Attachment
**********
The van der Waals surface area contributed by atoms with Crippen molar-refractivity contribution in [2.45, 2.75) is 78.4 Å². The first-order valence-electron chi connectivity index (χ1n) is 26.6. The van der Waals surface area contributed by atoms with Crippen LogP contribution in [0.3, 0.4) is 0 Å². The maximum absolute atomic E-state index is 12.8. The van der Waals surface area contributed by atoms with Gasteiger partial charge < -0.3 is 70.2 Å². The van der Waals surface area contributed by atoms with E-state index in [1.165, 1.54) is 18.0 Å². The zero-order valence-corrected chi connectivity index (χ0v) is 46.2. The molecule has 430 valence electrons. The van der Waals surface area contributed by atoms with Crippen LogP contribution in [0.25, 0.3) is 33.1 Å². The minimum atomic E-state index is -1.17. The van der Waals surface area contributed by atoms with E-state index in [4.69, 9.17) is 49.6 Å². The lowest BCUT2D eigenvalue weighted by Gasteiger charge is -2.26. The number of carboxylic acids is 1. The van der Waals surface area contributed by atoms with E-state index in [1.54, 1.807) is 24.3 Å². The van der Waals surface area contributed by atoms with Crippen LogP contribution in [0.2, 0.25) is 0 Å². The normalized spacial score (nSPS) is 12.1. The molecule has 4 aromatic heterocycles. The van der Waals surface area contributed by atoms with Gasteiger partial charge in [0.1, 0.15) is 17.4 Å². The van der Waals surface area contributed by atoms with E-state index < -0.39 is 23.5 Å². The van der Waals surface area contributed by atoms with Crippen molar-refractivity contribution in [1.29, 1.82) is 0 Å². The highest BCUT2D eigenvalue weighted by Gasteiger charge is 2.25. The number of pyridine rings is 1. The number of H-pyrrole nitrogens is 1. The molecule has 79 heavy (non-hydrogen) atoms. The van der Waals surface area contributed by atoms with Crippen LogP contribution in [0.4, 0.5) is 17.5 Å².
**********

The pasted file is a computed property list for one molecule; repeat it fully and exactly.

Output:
The van der Waals surface area contributed by atoms with Crippen molar-refractivity contribution in [2.45, 2.75) is 78.4 Å². The first-order valence-electron chi connectivity index (χ1n) is 26.6. The van der Waals surface area contributed by atoms with Crippen LogP contribution in [0.3, 0.4) is 0 Å². The maximum absolute atomic E-state index is 12.8. The van der Waals surface area contributed by atoms with Gasteiger partial charge < -0.3 is 70.2 Å². The van der Waals surface area contributed by atoms with E-state index in [1.165, 1.54) is 18.0 Å². The zero-order valence-corrected chi connectivity index (χ0v) is 46.2. The molecule has 430 valence electrons. The van der Waals surface area contributed by atoms with Crippen LogP contribution in [0.25, 0.3) is 33.1 Å². The minimum atomic E-state index is -1.17. The van der Waals surface area contributed by atoms with E-state index in [4.69, 9.17) is 49.6 Å². The lowest BCUT2D eigenvalue weighted by Gasteiger charge is -2.26. The number of carboxylic acids is 1. The van der Waals surface area contributed by atoms with E-state index in [1.54, 1.807) is 24.3 Å². The van der Waals surface area contributed by atoms with Crippen LogP contribution in [0.2, 0.25) is 0 Å². The normalized spacial score (nSPS) is 12.1. The molecule has 4 aromatic heterocycles. The van der Waals surface area contributed by atoms with Gasteiger partial charge in [0.1, 0.15) is 17.4 Å². The van der Waals surface area contributed by atoms with E-state index < -0.39 is 23.5 Å². The van der Waals surface area contributed by atoms with Crippen molar-refractivity contribution in [1.29, 1.82) is 0 Å². The highest BCUT2D eigenvalue weighted by Gasteiger charge is 2.25. The number of pyridine rings is 1. The number of H-pyrrole nitrogens is 1. The molecule has 79 heavy (non-hydrogen) atoms. The van der Waals surface area contributed by atoms with Crippen LogP contribution in [0.4, 0.5) is 17.5 Å².